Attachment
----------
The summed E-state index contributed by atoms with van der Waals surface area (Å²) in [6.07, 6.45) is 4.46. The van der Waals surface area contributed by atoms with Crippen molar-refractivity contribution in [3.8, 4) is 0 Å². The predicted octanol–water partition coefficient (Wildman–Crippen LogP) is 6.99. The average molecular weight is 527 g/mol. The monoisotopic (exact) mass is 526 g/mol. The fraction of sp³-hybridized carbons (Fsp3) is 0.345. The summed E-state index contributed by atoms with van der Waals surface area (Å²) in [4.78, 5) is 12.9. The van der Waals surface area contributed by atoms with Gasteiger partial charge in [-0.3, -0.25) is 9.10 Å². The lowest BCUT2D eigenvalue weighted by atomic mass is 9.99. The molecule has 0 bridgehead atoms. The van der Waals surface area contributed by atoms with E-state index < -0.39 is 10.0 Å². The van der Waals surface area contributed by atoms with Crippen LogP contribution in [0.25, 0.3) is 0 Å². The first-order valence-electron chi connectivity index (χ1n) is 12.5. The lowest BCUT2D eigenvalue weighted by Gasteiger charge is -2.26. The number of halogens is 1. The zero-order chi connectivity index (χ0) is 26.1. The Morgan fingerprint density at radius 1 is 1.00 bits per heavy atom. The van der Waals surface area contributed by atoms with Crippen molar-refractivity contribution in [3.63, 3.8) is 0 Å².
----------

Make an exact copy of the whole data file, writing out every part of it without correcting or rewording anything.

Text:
The summed E-state index contributed by atoms with van der Waals surface area (Å²) in [6.07, 6.45) is 4.46. The van der Waals surface area contributed by atoms with Crippen molar-refractivity contribution in [3.8, 4) is 0 Å². The predicted octanol–water partition coefficient (Wildman–Crippen LogP) is 6.99. The average molecular weight is 527 g/mol. The monoisotopic (exact) mass is 526 g/mol. The fraction of sp³-hybridized carbons (Fsp3) is 0.345. The summed E-state index contributed by atoms with van der Waals surface area (Å²) in [4.78, 5) is 12.9. The van der Waals surface area contributed by atoms with Gasteiger partial charge in [-0.3, -0.25) is 9.10 Å². The lowest BCUT2D eigenvalue weighted by atomic mass is 9.99. The molecule has 0 bridgehead atoms. The van der Waals surface area contributed by atoms with E-state index < -0.39 is 10.0 Å². The van der Waals surface area contributed by atoms with Crippen LogP contribution in [0.25, 0.3) is 0 Å². The first-order valence-electron chi connectivity index (χ1n) is 12.5. The lowest BCUT2D eigenvalue weighted by Gasteiger charge is -2.26. The number of halogens is 1. The zero-order chi connectivity index (χ0) is 26.1. The Morgan fingerprint density at radius 1 is 1.00 bits per heavy atom. The van der Waals surface area contributed by atoms with Crippen molar-refractivity contribution in [3.63, 3.8) is 0 Å².